- Resolve to support and advocate for trillions of federal dollars to be
paid to individuals in reparation across the nation, as calculated and
measured by one or more metrics, e.g., the value of enslaved labor to the rise
of the American economy to world dominance, a double standard in
homestead land distribution, wealth inequality due to discrimination under
Jim Crow, and/or simply a 13% share of America’s household wealth, and

- Plan for such distribution in measure everywhere, including in Metro
Louisville, via superfunds, trust funds, or bonds


Such scholarship declares the need for individual payments with federal dollars, in
addition to and in concert with local equity enhancements- social, cultural,
personal, legislative, and policy reforms- well-described in Kerner Commission
2.0.

Can we do it? Meaning, how can we possibly afford reparations? Yes, we can do it.
We pay for what we want to do. We paid our way out of the Depression. We paid for
the space race. We pay for wars. We pay for Wall Street bailouts. Just this spring, we
Americans allocated ourselves trillions of federal dollars to see us through a
pandemic that has brought on massive unemployment and a business crisis of huge
proportions. We can do it, without causing inflation.

Of course we can do it. Each time America has needed to change course in the
service of major decisions, we have found- created, actually- the federal dollars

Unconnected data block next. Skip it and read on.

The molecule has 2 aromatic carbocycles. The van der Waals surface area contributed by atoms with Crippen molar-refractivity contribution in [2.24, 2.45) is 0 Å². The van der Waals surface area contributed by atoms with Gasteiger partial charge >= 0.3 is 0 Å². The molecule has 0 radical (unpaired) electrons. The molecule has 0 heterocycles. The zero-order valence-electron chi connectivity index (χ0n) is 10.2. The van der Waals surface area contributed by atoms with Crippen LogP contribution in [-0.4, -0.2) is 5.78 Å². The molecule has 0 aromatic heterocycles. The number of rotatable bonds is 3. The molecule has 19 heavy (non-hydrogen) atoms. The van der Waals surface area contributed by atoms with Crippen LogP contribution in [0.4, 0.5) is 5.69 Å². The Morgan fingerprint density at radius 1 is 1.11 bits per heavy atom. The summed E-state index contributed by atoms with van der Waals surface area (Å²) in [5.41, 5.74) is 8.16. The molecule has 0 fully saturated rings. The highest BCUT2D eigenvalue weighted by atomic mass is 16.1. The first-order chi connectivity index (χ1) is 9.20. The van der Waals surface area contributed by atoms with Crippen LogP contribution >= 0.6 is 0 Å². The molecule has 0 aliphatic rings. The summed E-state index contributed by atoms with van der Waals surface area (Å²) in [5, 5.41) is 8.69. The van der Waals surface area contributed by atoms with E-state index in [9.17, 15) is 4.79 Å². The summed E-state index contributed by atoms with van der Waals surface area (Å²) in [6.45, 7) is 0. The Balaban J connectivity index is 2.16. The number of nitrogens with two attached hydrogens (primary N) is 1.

required. We can pay for the reparations we all need.

Metro Louisville, as a leading major city, should be a fierce advocate for reparations.
Our mayor, the new president of the United States Conference of Mayors, has
already guided the nation’s mayors to a formal resolution supporting a federal
reparations commission. Our Metro Council has recently demonstrated its
commitment to racial justice by abolishing no-knock warrants. Congressman John
Yarmuth, chair of the Budget Committee of the US House of Representatives, is a
lifetime advocate for major structural change for the Black community.

We all need reparations, whether we are among the two hundred thousand in
Louisville, or the hundreds of thousands more in the majority. Embracing change is
a city-wide effort, not to be left to elected officials alone.

The city’s white majority may resist, due to thoughts and feelings about relative
privilege and personal responsibility. Such feelings are real, and will not be
discounted. But the white majority should lean into change joyfully, patiently
resisting any tendency toward resentment and feelings of personal attack. Grace
abounds, so let’s be graceful and generous with each other as change comes.

For reparations is not a zero-sum game, as though Black and white are in
competition, that one wins as the other loses. In fact, it isn’t a game at all: Louisville
is a family. We are in this together. We all do better, when we all do better, so
reparations are for all of us.


Dr. Kevin W. Cosby, senior pastor, St. Stephen Baptist Church, co-chair
Rev. Kelly Kirby, rector, St. Matthews Episcopal Church
Dr. Cynthia Campbell, senior pastor, Highland Presbyterian Church
Rev. Dr. Ann Deibert, co-pastor, Central Presbyterian Church
Rev. Jason Crosby, co-pastor, Crescent Hill Baptist Church
Dr. Frank Smith, senior pastor, Christ’s Church For Our Community
Rev. David Snardon, pastor, Joshua Tabernacle Baptist Church
Father Troy Overton, Our Lady of Mt. Carmel/St. Thomas More Catholic Church
Chris Sanders, attorney